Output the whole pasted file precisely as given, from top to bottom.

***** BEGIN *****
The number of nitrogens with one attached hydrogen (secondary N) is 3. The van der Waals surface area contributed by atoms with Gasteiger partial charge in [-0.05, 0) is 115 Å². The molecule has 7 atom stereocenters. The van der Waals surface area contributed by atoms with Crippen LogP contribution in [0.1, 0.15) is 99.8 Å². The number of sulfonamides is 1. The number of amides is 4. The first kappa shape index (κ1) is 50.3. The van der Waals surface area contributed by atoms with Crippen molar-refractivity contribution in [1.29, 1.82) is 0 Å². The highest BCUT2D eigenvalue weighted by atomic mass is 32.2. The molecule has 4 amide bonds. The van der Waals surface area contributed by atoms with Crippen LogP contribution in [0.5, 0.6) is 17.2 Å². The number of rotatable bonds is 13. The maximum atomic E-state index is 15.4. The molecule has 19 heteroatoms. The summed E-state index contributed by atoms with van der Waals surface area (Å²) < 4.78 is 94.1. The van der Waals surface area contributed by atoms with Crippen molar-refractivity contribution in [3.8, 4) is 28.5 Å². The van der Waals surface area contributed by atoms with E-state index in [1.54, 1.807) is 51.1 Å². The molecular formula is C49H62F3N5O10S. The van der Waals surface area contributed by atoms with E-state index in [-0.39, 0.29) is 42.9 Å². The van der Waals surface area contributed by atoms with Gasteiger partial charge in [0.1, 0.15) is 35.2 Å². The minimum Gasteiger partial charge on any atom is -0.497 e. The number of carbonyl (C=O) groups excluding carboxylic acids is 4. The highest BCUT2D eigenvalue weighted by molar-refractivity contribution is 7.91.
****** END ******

The number of nitrogens with one attached hydrogen (secondary N) is 3. The van der Waals surface area contributed by atoms with Gasteiger partial charge in [-0.05, 0) is 115 Å². The molecule has 7 atom stereocenters. The van der Waals surface area contributed by atoms with Crippen LogP contribution in [0.1, 0.15) is 99.8 Å². The number of sulfonamides is 1. The number of amides is 4. The first kappa shape index (κ1) is 50.3. The van der Waals surface area contributed by atoms with Crippen molar-refractivity contribution in [1.29, 1.82) is 0 Å². The highest BCUT2D eigenvalue weighted by atomic mass is 32.2. The molecule has 4 amide bonds. The van der Waals surface area contributed by atoms with Crippen LogP contribution in [0.5, 0.6) is 17.2 Å². The number of rotatable bonds is 13. The maximum atomic E-state index is 15.4. The molecule has 19 heteroatoms. The summed E-state index contributed by atoms with van der Waals surface area (Å²) < 4.78 is 94.1. The van der Waals surface area contributed by atoms with Crippen molar-refractivity contribution in [3.8, 4) is 28.5 Å². The van der Waals surface area contributed by atoms with E-state index in [1.54, 1.807) is 51.1 Å². The molecular formula is C49H62F3N5O10S. The van der Waals surface area contributed by atoms with E-state index in [-0.39, 0.29) is 42.9 Å². The van der Waals surface area contributed by atoms with Gasteiger partial charge in [0.1, 0.15) is 35.2 Å². The minimum Gasteiger partial charge on any atom is -0.497 e. The number of carbonyl (C=O) groups excluding carboxylic acids is 4. The highest BCUT2D eigenvalue weighted by molar-refractivity contribution is 7.91.